I do, however, have a side-kick, partner and house-pâtissière.  Thank you, Krista.  While you may not know it, you’ll be carrying the brunt of this tired Saturday evening dish.  I’ll even be a good husband and get your pastry ingredients together.

Tonight, we’re going to face the winter blahs with a hearty and homey pub dish: Beef and Ale Pies.  These little tarts are my Central Ontario take on Steak and Guinness pie, but in tart form — with a top and bottom crust.  They will be the perfect showcase for some late winter local ingredients, and a wonderful pairing with our local Publican House Seasonal Dark Ale.

Because I have the ingredients out, I’ll also make up some Savoury Beef Tarts to put in the freezer. They can act as an even easier tired Saturday night treat in the future.

Krista will be home soon. I best get the fillings together.

As usual, scroll down for the local growers/suppliers of my ingredients. *note* I use a homemade tomato paste. I’ll blog instructions on the paste at a later date.

Beef and Ale Filling

2 tbsp clarified butter
2 lbs stewing beef (1 inch cubes)
1 tbs all-purpose flour
1 tbsp red fife wheat flour
2 tsp course black pepper
1 tsp salt
1 medium onion, finely chopped
2 garlic cloves minced
250 ml beef stock
250 ml dark ale
1 tbsp tomato paste
1 tbsp Worcestershire sauce
1/2 to 1 tsp dried thyme leaves
1/2 tsp dried rosemary leaves
1/4 cup water

1. heat butter in deep saucepan.
2. dredge beef in flour/salt/pepper.
3. brown beef in small batches — 5 minutes per batch — and remove to clean bowl.
4. deglaze with garlic/onion/water and saute until onion is just soft.
5. add beef, tomato paste, stock, ale, worcestershire, thyme and rosemary
6. cover and braise on low, bubbling, for 1 to 1 1/2 hours

Savoury Ground Beef Filling

2 lbs ground beef
2 tsp course black pepper
1 tsp salt
1 medium onion, finely chopped
2 garlic cloves minced
125 ml beef stock
125 ml dark ale
2 1/2 tbsp tomato paste
2 tbsp Worcestershire sauce
1/2 to 1 tsp dried thyme leaves
1/2 tsp dried rosemary leaves
1/4 cup water

1. Mix all ingredients.
2. Brown over medium high heat, skimming fat.

Notes on the Tarts by Krista:

Unsweetened Pastry (recipe unabashedly borrowed from Moosewood cook book, with some notes for guidance)
6 tbsp butter (cut into small pieces)
1 1/2 cups flour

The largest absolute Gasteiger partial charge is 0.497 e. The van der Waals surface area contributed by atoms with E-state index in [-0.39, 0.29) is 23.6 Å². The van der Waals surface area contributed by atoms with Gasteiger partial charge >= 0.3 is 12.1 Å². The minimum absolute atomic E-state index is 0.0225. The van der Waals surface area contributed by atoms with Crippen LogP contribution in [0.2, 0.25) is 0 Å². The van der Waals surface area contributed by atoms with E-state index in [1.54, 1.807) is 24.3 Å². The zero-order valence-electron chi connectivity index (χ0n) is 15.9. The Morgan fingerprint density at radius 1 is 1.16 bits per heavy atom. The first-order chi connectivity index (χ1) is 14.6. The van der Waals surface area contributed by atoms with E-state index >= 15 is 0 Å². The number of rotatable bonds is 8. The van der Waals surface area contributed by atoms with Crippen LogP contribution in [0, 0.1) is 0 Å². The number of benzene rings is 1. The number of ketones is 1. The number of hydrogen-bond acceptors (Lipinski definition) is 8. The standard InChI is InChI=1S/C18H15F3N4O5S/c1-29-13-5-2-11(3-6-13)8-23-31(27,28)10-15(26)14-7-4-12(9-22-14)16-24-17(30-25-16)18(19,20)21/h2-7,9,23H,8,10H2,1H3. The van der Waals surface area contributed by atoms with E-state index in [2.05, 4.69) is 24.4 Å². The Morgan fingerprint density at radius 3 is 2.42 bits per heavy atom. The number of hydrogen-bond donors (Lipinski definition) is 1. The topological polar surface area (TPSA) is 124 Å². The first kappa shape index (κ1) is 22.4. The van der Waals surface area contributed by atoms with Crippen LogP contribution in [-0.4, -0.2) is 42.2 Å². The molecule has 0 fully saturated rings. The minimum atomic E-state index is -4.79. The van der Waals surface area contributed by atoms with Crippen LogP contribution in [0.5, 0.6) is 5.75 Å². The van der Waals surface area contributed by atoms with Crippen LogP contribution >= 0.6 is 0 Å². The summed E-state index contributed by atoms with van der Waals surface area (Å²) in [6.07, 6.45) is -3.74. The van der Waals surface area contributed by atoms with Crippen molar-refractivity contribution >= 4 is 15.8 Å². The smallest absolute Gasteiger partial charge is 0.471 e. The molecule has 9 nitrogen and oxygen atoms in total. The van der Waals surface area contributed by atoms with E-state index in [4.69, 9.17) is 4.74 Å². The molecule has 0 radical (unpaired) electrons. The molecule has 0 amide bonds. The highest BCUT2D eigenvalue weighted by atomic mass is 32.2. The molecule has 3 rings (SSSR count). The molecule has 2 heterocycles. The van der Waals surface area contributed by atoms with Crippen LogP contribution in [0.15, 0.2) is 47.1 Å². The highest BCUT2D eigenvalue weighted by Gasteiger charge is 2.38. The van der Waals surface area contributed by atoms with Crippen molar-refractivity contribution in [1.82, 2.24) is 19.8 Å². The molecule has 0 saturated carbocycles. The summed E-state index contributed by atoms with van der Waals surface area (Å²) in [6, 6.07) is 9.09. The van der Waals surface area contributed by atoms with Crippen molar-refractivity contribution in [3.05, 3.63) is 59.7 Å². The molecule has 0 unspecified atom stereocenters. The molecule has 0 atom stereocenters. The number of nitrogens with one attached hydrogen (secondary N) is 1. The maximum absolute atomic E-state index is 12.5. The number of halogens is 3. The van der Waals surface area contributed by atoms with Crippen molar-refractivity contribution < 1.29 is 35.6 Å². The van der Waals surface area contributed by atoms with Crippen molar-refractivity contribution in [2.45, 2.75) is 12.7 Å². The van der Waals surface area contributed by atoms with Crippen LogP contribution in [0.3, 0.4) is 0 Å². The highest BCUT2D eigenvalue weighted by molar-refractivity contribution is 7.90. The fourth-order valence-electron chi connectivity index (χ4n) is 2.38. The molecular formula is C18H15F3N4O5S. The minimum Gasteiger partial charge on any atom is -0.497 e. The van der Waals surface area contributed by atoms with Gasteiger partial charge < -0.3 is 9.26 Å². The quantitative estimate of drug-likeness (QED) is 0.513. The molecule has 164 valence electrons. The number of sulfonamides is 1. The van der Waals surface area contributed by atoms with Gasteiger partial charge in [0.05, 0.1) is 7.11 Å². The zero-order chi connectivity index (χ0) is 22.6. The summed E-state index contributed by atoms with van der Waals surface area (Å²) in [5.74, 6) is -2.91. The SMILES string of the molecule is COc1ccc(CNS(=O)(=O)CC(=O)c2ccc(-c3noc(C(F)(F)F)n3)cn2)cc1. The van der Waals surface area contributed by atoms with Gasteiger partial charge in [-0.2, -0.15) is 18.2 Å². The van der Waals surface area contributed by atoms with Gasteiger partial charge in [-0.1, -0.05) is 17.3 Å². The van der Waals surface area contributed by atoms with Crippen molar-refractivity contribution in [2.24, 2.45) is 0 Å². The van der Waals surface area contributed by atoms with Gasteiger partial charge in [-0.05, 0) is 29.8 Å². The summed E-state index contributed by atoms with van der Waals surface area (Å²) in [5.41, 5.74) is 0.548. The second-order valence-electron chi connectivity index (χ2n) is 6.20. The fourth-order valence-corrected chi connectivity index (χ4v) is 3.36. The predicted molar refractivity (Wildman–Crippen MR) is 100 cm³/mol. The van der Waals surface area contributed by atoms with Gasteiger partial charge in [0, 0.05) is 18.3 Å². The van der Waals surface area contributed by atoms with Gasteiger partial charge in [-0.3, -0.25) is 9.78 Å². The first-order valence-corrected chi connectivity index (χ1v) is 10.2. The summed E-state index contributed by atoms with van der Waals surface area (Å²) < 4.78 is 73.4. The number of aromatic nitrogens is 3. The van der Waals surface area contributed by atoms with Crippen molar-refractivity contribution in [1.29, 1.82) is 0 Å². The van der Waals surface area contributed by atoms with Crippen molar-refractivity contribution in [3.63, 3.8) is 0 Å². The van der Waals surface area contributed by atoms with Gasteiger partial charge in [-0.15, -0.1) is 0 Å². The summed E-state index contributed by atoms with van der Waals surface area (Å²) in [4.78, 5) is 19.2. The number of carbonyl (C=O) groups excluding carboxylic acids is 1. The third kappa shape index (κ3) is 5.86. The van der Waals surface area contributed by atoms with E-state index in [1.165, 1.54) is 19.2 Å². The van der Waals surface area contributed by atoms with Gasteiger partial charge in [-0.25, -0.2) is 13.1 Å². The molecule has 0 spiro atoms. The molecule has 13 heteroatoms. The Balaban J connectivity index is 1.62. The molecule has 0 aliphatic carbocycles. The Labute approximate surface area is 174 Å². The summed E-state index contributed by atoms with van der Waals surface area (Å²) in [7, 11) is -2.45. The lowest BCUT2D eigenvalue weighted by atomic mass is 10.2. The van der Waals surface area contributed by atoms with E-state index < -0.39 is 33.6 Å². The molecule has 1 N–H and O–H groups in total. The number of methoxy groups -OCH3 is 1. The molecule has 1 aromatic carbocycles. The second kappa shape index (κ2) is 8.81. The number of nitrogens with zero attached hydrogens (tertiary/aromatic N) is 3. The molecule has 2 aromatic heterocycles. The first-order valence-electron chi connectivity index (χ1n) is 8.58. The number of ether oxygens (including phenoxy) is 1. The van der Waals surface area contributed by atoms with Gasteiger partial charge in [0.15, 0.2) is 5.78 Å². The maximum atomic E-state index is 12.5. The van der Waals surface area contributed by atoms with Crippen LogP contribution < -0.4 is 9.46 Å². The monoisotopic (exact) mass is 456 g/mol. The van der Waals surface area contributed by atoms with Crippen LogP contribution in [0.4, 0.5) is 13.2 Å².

about 4tbsp cold water

1. Cut together butter and flour (I just use a fork)
2. Add just enough water to hold the dough together (mix with finger tips)
3. Roll out dough and cut to fit into tart shells
*Notes: rolling the dough between two sheets of parchment or waxed paper can make it easier to roll out; plan carefully so you are able to handle the dough as little as possible as you cut the crusts and lids (if you have to re-roll some scraps, use them for the lids)
4. Add filling
5. Dampen the edges of the crust & place the lids and pinch closed.
6. Seal by pressing a fork around the edges, cut off excess pastry & puncture the lid a few times
7. Bake at 400F for 25 – 35 minutes (until edges are brown and filing is bubbling!)

Local Producers:
Clarified butter: clarified from Sterling Butter (Sterling)
Stewing beef: private local supplier
All-purpose flour: Merrylynd Farm (Lakefield)
Red fife wheat flour: Merrylynd Farm (Lakefield)
Onion: Beyers Farm (Peterborough)
Garlic: Gaelic Garlic (Peterborough)
Beef stock: Farm to Table
Henry’s Irish Ale: Publican House Brewery (Peterborough)
Tomato paste: Farm to Table

organic red fife flour tortillas

I’m a week late in blogging this recipe, but… better late than never, right?

I apologize, I’ve had a busy week wearing my Small Print Writing and Consulting hat. But, a good recipe or two is worth the wait, right?

Last weekend, I live tweeted the creation of my dinner. It was my traditional “hockey night fun food adventure,” in real time. The tweeting lacked a photo element. It also should have had a blogged recipe to work from. These are lessons learned, and tools you’ll see next time around. The tweets did, I think, capture some of the fun.

Saturday night, you see, is all about the casual, sport-friendly dinner. It is about food that goes well with hockey. It is pub food, fun food, food that goes just as well with easy-drinking ales and lagers as local red wines. It is food to be consumed while wearing a Montreal Canadiens jersey. On Saturday night at Farm to Table, you are likely to find gourmet burgers, specialty pizzas, jerk chicken, chicken wings, fun sandwiches, home-baked chips. You’re likely to be given a beer. Once 7 o’clock hits, you’ll be asked to pay attention to the hockey, not just be present. You might be asked to cheer.